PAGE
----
Our kitchen is now about 90% complete! And I can finally share a whole heck of a lot of pictures (they were trapped on my camera for weeks, but I figured it out!). I had to break this up into two posts, because it was such a huge project.

We started two years ago making changes to our kitchen. This is how our kitchen looked from the time we bought our house in November 2005 until we started to work on it in February 2011. This is the WAY before!

This was the patterned “wallpaper” we had on our walls. We live in a manufactured home and the paneled walls are pretty standard. It was awful!

You can read all about this project and what we got accomplished by April, 2011:

Essentially all we had left was to re-do the counter top in tile and do the back splash. Between it being expensive and not having the time with two small kids at home, this project got put on hold until this spring. But, it is finally done!

We started on a Friday night and were completely finished tiling by Sunday night. Not too bad for two people who have never tiled before! I am so blessed to have a handy husband. We actually work together really well on DIY projects. This is what the kitchen look liked when we started:

Below is a better picture of the laminate. We only peeled up the laminate with a heat gun behind the sink and next to the refrigerator. We left the below section in tact, since it was not peeling up, except in the corner where I tested out the heat gun.

My husband talked to some experts at the tiling place and they told us to put down a layer of DensShield. It is a moisture-resistant backer board which is definitely necessary in a kitchen. This provided a surface for us to smooth the mortar on to. (You should not install counter top tile directly to laminate or the old counter surface.)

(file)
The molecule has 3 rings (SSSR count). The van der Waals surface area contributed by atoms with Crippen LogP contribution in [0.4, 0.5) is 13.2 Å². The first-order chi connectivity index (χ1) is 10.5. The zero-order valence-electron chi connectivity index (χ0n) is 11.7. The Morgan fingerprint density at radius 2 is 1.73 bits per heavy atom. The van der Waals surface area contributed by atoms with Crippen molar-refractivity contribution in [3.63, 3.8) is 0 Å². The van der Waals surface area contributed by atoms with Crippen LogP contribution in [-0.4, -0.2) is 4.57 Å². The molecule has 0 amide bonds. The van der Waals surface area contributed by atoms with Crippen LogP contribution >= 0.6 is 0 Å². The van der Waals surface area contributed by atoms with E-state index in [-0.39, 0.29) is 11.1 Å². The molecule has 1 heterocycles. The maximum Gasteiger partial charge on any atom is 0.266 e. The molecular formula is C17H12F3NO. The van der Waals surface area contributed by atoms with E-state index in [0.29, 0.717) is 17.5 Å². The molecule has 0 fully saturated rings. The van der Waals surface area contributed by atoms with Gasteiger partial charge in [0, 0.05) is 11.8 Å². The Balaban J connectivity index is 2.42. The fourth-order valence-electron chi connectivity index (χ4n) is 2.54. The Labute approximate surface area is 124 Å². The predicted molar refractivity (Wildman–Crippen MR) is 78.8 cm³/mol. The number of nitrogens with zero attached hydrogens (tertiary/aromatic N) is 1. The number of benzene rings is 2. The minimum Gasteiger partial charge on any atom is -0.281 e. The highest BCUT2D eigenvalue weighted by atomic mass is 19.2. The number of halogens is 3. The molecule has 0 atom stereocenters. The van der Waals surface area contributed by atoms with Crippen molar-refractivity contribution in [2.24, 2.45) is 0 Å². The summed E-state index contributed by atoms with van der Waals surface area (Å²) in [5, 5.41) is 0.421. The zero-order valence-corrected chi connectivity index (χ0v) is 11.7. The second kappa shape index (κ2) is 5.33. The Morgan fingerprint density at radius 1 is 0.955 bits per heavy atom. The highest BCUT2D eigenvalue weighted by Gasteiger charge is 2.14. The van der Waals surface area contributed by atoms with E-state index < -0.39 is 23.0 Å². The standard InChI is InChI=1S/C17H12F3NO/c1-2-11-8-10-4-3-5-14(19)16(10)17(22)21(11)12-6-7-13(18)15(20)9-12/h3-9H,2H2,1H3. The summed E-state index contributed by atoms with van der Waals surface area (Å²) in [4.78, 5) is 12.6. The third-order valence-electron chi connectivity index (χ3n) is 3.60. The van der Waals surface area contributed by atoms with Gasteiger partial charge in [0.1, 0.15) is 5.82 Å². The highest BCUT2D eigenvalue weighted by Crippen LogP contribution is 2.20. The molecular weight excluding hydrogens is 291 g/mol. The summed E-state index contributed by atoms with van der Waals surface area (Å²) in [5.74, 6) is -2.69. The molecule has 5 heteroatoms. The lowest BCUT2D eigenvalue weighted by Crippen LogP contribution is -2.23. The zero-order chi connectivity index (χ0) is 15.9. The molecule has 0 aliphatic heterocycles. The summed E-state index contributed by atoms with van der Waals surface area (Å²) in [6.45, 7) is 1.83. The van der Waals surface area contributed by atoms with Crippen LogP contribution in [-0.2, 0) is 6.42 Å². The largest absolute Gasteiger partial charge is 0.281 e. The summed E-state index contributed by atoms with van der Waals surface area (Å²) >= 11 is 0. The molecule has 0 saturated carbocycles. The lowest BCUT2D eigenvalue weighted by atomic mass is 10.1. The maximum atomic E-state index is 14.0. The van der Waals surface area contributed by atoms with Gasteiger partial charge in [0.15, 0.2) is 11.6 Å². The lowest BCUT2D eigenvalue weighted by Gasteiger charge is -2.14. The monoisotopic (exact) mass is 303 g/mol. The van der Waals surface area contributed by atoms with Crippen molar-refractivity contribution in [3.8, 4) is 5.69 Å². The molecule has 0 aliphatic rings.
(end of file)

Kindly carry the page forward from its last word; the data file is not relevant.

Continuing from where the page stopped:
Please note: The tile experts recommended we build all new counter tops and not use the existing ones since they are made from particle board type wood. We did choose to just use the existing ones, but I wanted to let you all know this should be done on a solid wood surface, instead.
You just cut the pieces to size and secured with coated deck screws. (If you do not use a coated screw, they may rust.)
You can see how we have the DensShield attached to the counter top and edges on all three areas we were going to tile.

We got all this done Friday night, so we would be ready to start tiling first thing Saturday morning. We chose glass mosaic tiles to go around the edges of all the counters. We cut the mesh backing down to size using scissors. Then, we did a dry fit to make sure we knew what we needed for each counter.

The angles on this counter were the trickiest to figure out. I used a protractor to figure out the angle, divided it in half, and that is how we cut the corners. We added mortar and laid down the tile. Since these are glass tiles, be sure to push down with your rubber grout float over the surface of the tiles to remove any lines you may have from the trowel.

We used these little grout spacers that are circles. These worked great and are easy to put in and remove! You can see the little green things in the pictures that look like alien space ships – these are the spacers.
We ended up renting a tile saw. This is an affordable option if you don’t plan on doing a lot of future tiling projects (which we don’t). 

Once we had completed the glass mosaic tile edge, we started on the main tiles. It was pretty straight forward. We did a dry fit of the tile and cut as we went. My husband cut all the tiles and I did the mortar and placed the tiles. We had a good system going after a little bit!